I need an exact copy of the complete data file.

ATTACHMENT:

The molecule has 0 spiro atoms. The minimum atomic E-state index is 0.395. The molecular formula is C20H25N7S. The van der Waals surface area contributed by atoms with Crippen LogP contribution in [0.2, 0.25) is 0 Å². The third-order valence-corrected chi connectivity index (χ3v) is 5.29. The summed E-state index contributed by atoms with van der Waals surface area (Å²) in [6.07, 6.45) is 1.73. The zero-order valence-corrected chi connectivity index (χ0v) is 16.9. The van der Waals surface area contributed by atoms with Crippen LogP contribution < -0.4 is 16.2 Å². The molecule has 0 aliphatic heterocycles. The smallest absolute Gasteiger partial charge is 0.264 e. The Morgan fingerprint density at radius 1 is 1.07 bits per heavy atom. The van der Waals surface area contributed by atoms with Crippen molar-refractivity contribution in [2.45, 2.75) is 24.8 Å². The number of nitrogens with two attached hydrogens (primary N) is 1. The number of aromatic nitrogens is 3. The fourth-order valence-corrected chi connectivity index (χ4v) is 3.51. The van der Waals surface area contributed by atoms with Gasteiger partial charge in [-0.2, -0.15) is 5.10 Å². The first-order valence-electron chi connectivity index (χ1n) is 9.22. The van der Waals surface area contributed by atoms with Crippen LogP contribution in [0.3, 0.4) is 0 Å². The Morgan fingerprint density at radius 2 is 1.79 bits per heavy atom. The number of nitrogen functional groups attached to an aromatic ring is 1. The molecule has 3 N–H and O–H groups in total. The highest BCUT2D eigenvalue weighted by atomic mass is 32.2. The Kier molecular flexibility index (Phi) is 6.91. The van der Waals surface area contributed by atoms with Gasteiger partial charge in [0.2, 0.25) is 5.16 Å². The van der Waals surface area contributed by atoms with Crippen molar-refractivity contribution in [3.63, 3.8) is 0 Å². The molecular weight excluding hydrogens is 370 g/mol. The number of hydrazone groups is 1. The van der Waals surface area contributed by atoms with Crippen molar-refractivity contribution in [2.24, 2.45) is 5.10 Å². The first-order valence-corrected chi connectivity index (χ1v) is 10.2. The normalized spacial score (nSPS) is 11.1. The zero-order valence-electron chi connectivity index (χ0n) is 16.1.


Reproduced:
The molecule has 0 spiro atoms. The minimum atomic E-state index is 0.395. The molecular formula is C20H25N7S. The van der Waals surface area contributed by atoms with Crippen LogP contribution in [0.2, 0.25) is 0 Å². The third-order valence-corrected chi connectivity index (χ3v) is 5.29. The summed E-state index contributed by atoms with van der Waals surface area (Å²) in [6.07, 6.45) is 1.73. The zero-order valence-corrected chi connectivity index (χ0v) is 16.9. The van der Waals surface area contributed by atoms with Crippen LogP contribution < -0.4 is 16.2 Å². The molecule has 0 aliphatic heterocycles. The smallest absolute Gasteiger partial charge is 0.264 e. The Morgan fingerprint density at radius 1 is 1.07 bits per heavy atom. The van der Waals surface area contributed by atoms with Crippen molar-refractivity contribution in [2.45, 2.75) is 24.8 Å². The number of nitrogens with two attached hydrogens (primary N) is 1. The number of aromatic nitrogens is 3. The fourth-order valence-corrected chi connectivity index (χ4v) is 3.51. The van der Waals surface area contributed by atoms with Gasteiger partial charge in [-0.2, -0.15) is 5.10 Å². The first-order valence-electron chi connectivity index (χ1n) is 9.22. The van der Waals surface area contributed by atoms with Crippen LogP contribution in [0.3, 0.4) is 0 Å². The Morgan fingerprint density at radius 2 is 1.79 bits per heavy atom. The number of nitrogen functional groups attached to an aromatic ring is 1. The molecule has 3 N–H and O–H groups in total. The highest BCUT2D eigenvalue weighted by atomic mass is 32.2. The Kier molecular flexibility index (Phi) is 6.91. The van der Waals surface area contributed by atoms with Gasteiger partial charge in [0.2, 0.25) is 5.16 Å². The van der Waals surface area contributed by atoms with Crippen molar-refractivity contribution in [3.63, 3.8) is 0 Å². The molecular weight excluding hydrogens is 370 g/mol. The number of hydrazone groups is 1. The van der Waals surface area contributed by atoms with Crippen molar-refractivity contribution in [2.24, 2.45) is 5.10 Å². The first-order valence-corrected chi connectivity index (χ1v) is 10.2. The normalized spacial score (nSPS) is 11.1. The zero-order valence-electron chi connectivity index (χ0n) is 16.1.